When asked, “How does the Modernization of Pork Slaughter Rule affect you as a pork farmer” Tieken seemed supportive. “Me personally, I think it is a good thing because I use a trustworthy butcher. I think the only problem I can see is if you are leaving it up to the butchers, they need to be ones of high integrity. Food safety is really important.”
CERCLA and Emergency Planning and Community Right-to-Know Act
The CERCLA authorizes a Federal “Superfund” to clean up abandoned hazardous-waste sites as well as respond to accidents, spills, and other emergency releases of pollutants and contaminants in the environment. With this Act, the EPA was given power to hold those parties who are responsible for the release to participate in the clean-up.
The Emergency Planning and Community Right-to-Know Act with respect to pork farming involves notifying the public emergency response officials of excess manure lots. For farms that house many animals in small areas, manure pile up is an issue. The waste is often collected into pits and eventually moved off-site. These pits may build up methane and other chemicals that could be a release issue.
When asked her thoughts on the latest Comprehensive Environmental Response, Compensation, and Liability Act (CERCLA) and the Emergency Planning and Community Right-to-Know Act’s emissions reporting requirements, she explained that being a small farmer, most of the requirements did not apply to her yet. “I am not sure right now.” She explained, “As a small farmer, I really don’t have waste issues. I can see if you did consignment farming, it would be a big deal. If you are consignment farming, you would need to get rid of waste. Our animals are out and about, running in the fields. Their waste is in the fields, going back into the ground.”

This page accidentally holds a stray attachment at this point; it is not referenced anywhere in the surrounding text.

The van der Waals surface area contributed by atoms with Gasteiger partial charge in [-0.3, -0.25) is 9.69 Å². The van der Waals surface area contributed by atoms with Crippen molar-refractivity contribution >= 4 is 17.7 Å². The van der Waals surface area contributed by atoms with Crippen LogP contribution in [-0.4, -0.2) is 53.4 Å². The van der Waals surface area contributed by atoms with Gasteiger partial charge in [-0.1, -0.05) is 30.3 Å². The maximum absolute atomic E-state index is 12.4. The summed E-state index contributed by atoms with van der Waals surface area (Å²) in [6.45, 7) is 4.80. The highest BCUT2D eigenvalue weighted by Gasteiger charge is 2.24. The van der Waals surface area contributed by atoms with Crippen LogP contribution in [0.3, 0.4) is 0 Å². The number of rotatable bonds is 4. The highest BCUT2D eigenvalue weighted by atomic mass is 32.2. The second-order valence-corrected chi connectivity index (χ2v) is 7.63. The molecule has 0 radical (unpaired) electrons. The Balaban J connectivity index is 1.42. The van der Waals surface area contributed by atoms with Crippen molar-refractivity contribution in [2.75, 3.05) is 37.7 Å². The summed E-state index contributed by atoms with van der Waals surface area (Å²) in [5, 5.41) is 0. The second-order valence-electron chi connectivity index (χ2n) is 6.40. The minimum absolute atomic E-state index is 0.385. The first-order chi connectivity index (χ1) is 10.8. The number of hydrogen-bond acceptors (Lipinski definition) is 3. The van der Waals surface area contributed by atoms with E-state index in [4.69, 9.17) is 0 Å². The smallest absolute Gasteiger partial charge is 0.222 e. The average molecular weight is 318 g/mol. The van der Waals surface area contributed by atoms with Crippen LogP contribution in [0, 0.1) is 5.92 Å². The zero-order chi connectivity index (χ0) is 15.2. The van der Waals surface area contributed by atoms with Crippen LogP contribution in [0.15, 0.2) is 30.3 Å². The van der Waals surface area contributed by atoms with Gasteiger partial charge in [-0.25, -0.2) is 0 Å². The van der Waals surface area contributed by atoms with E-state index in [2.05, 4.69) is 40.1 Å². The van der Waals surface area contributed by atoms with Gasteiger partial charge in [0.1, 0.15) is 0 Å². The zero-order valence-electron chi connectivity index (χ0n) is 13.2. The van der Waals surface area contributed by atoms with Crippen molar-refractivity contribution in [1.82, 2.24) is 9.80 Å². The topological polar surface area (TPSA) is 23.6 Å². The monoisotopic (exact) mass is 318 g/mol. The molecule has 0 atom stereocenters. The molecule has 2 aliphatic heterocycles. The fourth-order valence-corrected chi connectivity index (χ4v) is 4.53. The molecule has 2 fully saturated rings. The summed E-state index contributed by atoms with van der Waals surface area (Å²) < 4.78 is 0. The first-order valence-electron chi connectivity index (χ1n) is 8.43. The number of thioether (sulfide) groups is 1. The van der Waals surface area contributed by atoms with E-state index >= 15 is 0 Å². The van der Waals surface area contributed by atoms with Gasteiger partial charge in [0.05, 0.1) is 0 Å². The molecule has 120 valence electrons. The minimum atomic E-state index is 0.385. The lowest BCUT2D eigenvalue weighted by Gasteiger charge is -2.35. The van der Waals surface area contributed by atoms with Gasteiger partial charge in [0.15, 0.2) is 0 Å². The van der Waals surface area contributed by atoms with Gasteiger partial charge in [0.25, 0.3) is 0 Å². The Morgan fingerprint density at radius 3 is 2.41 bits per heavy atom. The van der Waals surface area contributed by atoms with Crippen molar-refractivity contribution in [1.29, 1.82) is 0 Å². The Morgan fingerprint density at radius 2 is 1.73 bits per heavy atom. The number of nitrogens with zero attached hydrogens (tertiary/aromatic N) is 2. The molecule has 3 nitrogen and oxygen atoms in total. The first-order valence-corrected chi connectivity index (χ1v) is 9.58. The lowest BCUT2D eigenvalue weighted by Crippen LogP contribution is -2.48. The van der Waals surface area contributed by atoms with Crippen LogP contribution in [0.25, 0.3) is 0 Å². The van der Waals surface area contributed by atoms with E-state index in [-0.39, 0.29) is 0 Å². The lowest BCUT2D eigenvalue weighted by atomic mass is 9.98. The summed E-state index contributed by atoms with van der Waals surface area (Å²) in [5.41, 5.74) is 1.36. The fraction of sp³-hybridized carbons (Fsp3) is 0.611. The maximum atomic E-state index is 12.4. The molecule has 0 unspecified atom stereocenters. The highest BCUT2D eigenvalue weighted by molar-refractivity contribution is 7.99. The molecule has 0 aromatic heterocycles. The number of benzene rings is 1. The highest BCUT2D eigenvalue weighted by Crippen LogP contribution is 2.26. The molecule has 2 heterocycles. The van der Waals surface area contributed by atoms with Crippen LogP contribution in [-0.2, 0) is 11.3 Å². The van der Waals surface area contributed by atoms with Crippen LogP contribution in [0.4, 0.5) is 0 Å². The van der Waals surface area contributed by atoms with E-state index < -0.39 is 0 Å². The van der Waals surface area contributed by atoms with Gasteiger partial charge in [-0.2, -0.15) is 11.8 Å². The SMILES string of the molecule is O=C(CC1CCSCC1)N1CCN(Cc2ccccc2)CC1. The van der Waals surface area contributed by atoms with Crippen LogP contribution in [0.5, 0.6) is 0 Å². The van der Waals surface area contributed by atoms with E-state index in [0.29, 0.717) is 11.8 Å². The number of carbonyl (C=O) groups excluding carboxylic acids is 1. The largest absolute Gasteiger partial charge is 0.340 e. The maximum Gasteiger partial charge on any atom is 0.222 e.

We asked if she thought the new regulations would give big farms an incentive to let their pigs run more often. She talked candidly about the current issues in the food industry. “I don’t think so. This is a food cost issue. Americans don’t like to pay a lot for groceries. Big farms are really efficient in growing their animals, but they build these huge barns and concrete spaces. But they don’t usually have land, so they keep the usually caged. There is a huge complex problem in this country as far as farming goes. We all want to eat food, but most people don’t want to pay $5 for it. If you want happy, healthy animals, they need the space. So it is more cost efficient to cram a bunch of animals in a small space.”
Conversation About Pork Farming in General
There is a great deal of pride and work that goes into raising pigs the way Shiner Pork does. Small farms are different than large commercial farms, just by nature of how they can handle the animals.
We asked, what is something you wished consumers knew about pigs? She explains that they longer they grow the better they taste. “People are moving away from pork because commercial farms are moving away from that. They just don’t have to follow the same rules, so the meat is substandard. The rule for small farmers, if you pig is sick, they just kill it. Not for meat.” She went on to say that she has never had a pig killed. Her pigs have always been healthy.
We asked if there was something that you wished consumers knew about pork farming? Tieken explains, “I am not sure people would be thrilled to know how pigs are normally raised. They live a short life.” She goes on to say that “the rules that apply to small farmers do not apply to big commercial farms”. In commercial farms, inspectors do not inspect each pig as they do with small farms. “But for mine, each pig is inspected.”
We had a chance to discuss the difficulties she has as a pork farmer in the United States. “Commercial farms are treated differently,” she says. “As anyone who produces food, Americans are after cheap food. It isn’t a big priority in our lives to eat well. It is hard for small farms to make it as the cost of doing good farming is so high that most consumers aren’t willing to pay. They don’t want to make good food a high priority.” When comparing the United States to other countries, “other countries tend to pay more for their foods. Big farms cut costs. Small farms are doing better, use less medications, better meat, healthier animals, but it is expensive. Most Americans don’t want to make good meat a high priority.” She confesses, “that was me before I became a farmer, but I have learned good food costs more. Food deserves to be a high priority in the home. We think about what we eat and what we feed our animals.” The bottom line, “if people want safer food, they should pay more for their food.”
UnsafeFoods would like to thank Shiner Pork for their time, pictures, and contributions to helping make our food system safer.